One e-mail mentions using a "trick" to make a set of data work in a way desired by the scientist, and climate skeptics have highlighted that e-mail as Exhibit One — although the "trick" involves using actual temperature readings to supplement other records.
"These e-mails show a pattern of suppression, manipulation and secrecy that was inspired by ideology, condescension and profit," U.S. Rep. James Sensenbrenner, R-Wis., said last week during a House committee hearing that focused on the controversy.
"The e-mails do nothing to undermine the very strong scientific consensus . . . that tells us the earth is warming, that warming is largely a result of human activity," replied climate scientist Jane Lubchenco, who heads up the National Oceanic and Atmospheric Administration.
After all, Lubchenco and other scientists point out, the global temperature is still warming — so much so that the World Meteorological Organization just announced that this has been the warmest decade on record.
"There are many lines of evidence in physical and biological systems that show changes or trends in temperature occurring over the past 150 years," Virginia Burkett, chief scientist of the global change research program of the U.S. Geological Survey, said in an interview.
Arctic sea ice is still melting, animal migration patterns are moving northward and the sea level continues rising, she pointed out. Alaska officials say three villages there are being forced to move to higher ground and another 100 are in imminent danger.
Those signs of a warming world aren't affected by anything in those stolen e-mails, scientists say.
"What I can judge is that the coral reefs I study around the world are suffering from repeated thermal shocks that is clearly related to warming oceans," Florida Institute of Technology professor Rob van Woesik said in an e-mail to the Times.
Gainesville Mayor Pegeen Hanrahan, who is in Copenhagen with a group of business leaders trying to promote green jobs for Florida, said she has heard little talk about Climategate there.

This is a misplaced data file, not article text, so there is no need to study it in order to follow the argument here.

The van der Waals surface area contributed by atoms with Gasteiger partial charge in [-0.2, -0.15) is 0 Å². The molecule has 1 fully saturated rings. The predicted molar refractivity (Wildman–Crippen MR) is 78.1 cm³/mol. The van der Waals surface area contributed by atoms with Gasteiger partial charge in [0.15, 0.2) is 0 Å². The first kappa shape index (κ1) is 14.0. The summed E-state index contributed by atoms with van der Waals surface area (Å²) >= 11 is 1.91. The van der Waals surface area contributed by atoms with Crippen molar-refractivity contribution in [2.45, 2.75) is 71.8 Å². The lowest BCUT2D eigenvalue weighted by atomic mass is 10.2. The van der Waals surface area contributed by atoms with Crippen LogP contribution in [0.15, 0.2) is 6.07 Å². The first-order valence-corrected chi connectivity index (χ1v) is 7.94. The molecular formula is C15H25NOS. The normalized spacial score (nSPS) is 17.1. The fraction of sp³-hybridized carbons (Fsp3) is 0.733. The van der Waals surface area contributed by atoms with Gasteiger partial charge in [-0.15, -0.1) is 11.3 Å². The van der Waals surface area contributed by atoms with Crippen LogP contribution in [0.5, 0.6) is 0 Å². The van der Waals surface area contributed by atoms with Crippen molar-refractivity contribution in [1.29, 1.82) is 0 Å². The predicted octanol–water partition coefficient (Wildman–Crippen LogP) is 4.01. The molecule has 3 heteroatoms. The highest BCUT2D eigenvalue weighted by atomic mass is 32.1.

As far as she's concerned, the stolen e-mails don't mean much, despite her city's heavy investment in solar, biomass and other alternatives to fossil fuels, because "all of these things are good ideas even without the greenhouse gas reductions they create. So whether some scientists had an e-mail conversation about a data set that revealed a bias is frankly irrelevant."
Scientists have known since the 1950s that greenhouse gases were on the rise and that they would lead to the world getting hotter. By the middle of this decade, such prestigious groups as the National Academies of Science were saying the evidence for climate change was overwhelming.
"If you're getting any kind of message from just one research group, then it's okay to be skeptical," said Asbury "Abby" Sallenger, former chief scientist of the U.S. Geological Survey's Center for Coastal Geology and the author of Island in a Storm: A Rising Sea, a Vanishing Coast, and a Nineteenth-Century Disaster That Warns of a Warmer World. "But if you get many different research groups coming at it from very different angles and they come up with similar conclusions, then it's hard to deny."
This story includes information from the Associated Press.